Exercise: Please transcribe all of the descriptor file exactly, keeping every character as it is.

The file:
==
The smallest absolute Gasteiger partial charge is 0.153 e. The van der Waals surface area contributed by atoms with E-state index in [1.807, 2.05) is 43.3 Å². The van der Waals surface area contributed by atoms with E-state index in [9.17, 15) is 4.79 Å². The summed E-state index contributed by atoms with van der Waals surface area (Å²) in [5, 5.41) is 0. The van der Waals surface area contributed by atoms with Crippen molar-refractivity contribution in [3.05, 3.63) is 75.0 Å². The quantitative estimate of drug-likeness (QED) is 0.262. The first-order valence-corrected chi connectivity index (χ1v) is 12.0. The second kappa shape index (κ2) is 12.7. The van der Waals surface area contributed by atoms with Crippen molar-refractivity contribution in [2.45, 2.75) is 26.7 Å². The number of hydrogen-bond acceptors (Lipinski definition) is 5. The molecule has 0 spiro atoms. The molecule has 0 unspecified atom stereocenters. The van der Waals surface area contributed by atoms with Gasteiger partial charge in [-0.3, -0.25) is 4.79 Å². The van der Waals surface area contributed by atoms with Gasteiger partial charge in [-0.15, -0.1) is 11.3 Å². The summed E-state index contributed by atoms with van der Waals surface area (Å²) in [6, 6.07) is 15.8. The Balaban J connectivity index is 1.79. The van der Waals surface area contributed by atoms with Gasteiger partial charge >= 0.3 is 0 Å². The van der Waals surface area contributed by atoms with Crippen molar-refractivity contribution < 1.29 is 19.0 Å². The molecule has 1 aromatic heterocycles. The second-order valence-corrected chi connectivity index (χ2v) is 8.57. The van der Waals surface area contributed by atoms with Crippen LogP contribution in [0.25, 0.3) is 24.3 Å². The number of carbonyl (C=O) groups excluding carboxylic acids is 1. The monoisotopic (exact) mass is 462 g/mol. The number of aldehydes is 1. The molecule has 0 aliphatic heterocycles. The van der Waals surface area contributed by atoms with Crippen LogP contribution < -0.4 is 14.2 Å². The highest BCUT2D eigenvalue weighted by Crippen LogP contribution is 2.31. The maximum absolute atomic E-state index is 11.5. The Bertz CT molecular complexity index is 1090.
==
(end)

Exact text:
The smallest absolute Gasteiger partial charge is 0.153 e. The van der Waals surface area contributed by atoms with E-state index in [1.807, 2.05) is 43.3 Å². The van der Waals surface area contributed by atoms with E-state index in [9.17, 15) is 4.79 Å². The summed E-state index contributed by atoms with van der Waals surface area (Å²) in [5, 5.41) is 0. The van der Waals surface area contributed by atoms with Crippen molar-refractivity contribution in [3.05, 3.63) is 75.0 Å². The quantitative estimate of drug-likeness (QED) is 0.262. The first-order valence-corrected chi connectivity index (χ1v) is 12.0. The second kappa shape index (κ2) is 12.7. The van der Waals surface area contributed by atoms with Crippen molar-refractivity contribution in [2.45, 2.75) is 26.7 Å². The number of hydrogen-bond acceptors (Lipinski definition) is 5. The molecule has 0 spiro atoms. The molecule has 0 unspecified atom stereocenters. The van der Waals surface area contributed by atoms with Gasteiger partial charge in [-0.3, -0.25) is 4.79 Å². The van der Waals surface area contributed by atoms with Gasteiger partial charge in [-0.15, -0.1) is 11.3 Å². The summed E-state index contributed by atoms with van der Waals surface area (Å²) in [6, 6.07) is 15.8. The Balaban J connectivity index is 1.79. The van der Waals surface area contributed by atoms with Gasteiger partial charge >= 0.3 is 0 Å². The van der Waals surface area contributed by atoms with Crippen molar-refractivity contribution < 1.29 is 19.0 Å². The molecule has 1 aromatic heterocycles. The second-order valence-corrected chi connectivity index (χ2v) is 8.57. The van der Waals surface area contributed by atoms with Crippen LogP contribution in [0.25, 0.3) is 24.3 Å². The number of carbonyl (C=O) groups excluding carboxylic acids is 1. The monoisotopic (exact) mass is 462 g/mol. The number of aldehydes is 1. The molecule has 0 aliphatic heterocycles. The van der Waals surface area contributed by atoms with Crippen LogP contribution < -0.4 is 14.2 Å². The highest BCUT2D eigenvalue weighted by Crippen LogP contribution is 2.31. The maximum absolute atomic E-state index is 11.5. The Bertz CT molecular complexity index is 1090.